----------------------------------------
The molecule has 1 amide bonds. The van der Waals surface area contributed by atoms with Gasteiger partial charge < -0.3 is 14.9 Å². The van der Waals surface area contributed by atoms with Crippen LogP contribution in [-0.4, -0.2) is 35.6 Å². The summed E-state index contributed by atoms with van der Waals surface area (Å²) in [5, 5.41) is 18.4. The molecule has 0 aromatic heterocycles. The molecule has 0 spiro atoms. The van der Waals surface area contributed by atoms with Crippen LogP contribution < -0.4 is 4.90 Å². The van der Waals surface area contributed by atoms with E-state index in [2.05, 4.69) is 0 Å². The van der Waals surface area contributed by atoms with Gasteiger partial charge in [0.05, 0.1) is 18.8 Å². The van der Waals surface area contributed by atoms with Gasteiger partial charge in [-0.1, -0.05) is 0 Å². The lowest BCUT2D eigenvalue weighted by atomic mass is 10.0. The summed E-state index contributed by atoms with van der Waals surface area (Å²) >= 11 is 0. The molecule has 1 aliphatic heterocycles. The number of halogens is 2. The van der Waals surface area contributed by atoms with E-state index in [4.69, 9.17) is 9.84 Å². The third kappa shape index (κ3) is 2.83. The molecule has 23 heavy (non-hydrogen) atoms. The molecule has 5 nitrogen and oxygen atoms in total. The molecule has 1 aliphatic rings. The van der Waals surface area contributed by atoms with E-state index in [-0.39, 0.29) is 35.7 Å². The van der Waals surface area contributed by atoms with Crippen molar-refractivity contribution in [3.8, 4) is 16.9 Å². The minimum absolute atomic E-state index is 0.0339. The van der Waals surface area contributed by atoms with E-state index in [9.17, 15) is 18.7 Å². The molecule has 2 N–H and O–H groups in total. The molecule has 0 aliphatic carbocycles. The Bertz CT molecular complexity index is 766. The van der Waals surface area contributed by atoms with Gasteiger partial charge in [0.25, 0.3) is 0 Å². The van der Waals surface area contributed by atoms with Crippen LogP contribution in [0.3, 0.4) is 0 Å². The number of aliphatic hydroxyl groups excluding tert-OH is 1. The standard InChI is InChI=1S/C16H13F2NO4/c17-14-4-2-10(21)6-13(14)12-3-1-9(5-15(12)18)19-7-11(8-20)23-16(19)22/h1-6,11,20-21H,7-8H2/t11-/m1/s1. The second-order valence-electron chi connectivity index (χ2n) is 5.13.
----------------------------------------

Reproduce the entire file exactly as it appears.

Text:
The molecule has 1 amide bonds. The van der Waals surface area contributed by atoms with Gasteiger partial charge < -0.3 is 14.9 Å². The van der Waals surface area contributed by atoms with Crippen LogP contribution in [-0.4, -0.2) is 35.6 Å². The summed E-state index contributed by atoms with van der Waals surface area (Å²) in [5, 5.41) is 18.4. The molecule has 0 aromatic heterocycles. The molecule has 0 spiro atoms. The van der Waals surface area contributed by atoms with Crippen LogP contribution < -0.4 is 4.90 Å². The van der Waals surface area contributed by atoms with E-state index in [2.05, 4.69) is 0 Å². The van der Waals surface area contributed by atoms with Gasteiger partial charge in [0.05, 0.1) is 18.8 Å². The van der Waals surface area contributed by atoms with Gasteiger partial charge in [-0.1, -0.05) is 0 Å². The lowest BCUT2D eigenvalue weighted by atomic mass is 10.0. The summed E-state index contributed by atoms with van der Waals surface area (Å²) >= 11 is 0. The molecule has 1 aliphatic heterocycles. The number of halogens is 2. The van der Waals surface area contributed by atoms with E-state index in [4.69, 9.17) is 9.84 Å². The third kappa shape index (κ3) is 2.83. The molecule has 23 heavy (non-hydrogen) atoms. The molecule has 5 nitrogen and oxygen atoms in total. The molecule has 1 aliphatic rings. The van der Waals surface area contributed by atoms with E-state index in [-0.39, 0.29) is 35.7 Å². The van der Waals surface area contributed by atoms with Crippen molar-refractivity contribution in [3.8, 4) is 16.9 Å². The minimum absolute atomic E-state index is 0.0339. The van der Waals surface area contributed by atoms with E-state index in [9.17, 15) is 18.7 Å². The molecule has 2 N–H and O–H groups in total. The molecule has 0 aliphatic carbocycles. The Bertz CT molecular complexity index is 766. The van der Waals surface area contributed by atoms with Gasteiger partial charge in [0.25, 0.3) is 0 Å². The van der Waals surface area contributed by atoms with Crippen LogP contribution in [0.3, 0.4) is 0 Å². The number of aliphatic hydroxyl groups excluding tert-OH is 1. The standard InChI is InChI=1S/C16H13F2NO4/c17-14-4-2-10(21)6-13(14)12-3-1-9(5-15(12)18)19-7-11(8-20)23-16(19)22/h1-6,11,20-21H,7-8H2/t11-/m1/s1. The second-order valence-electron chi connectivity index (χ2n) is 5.13.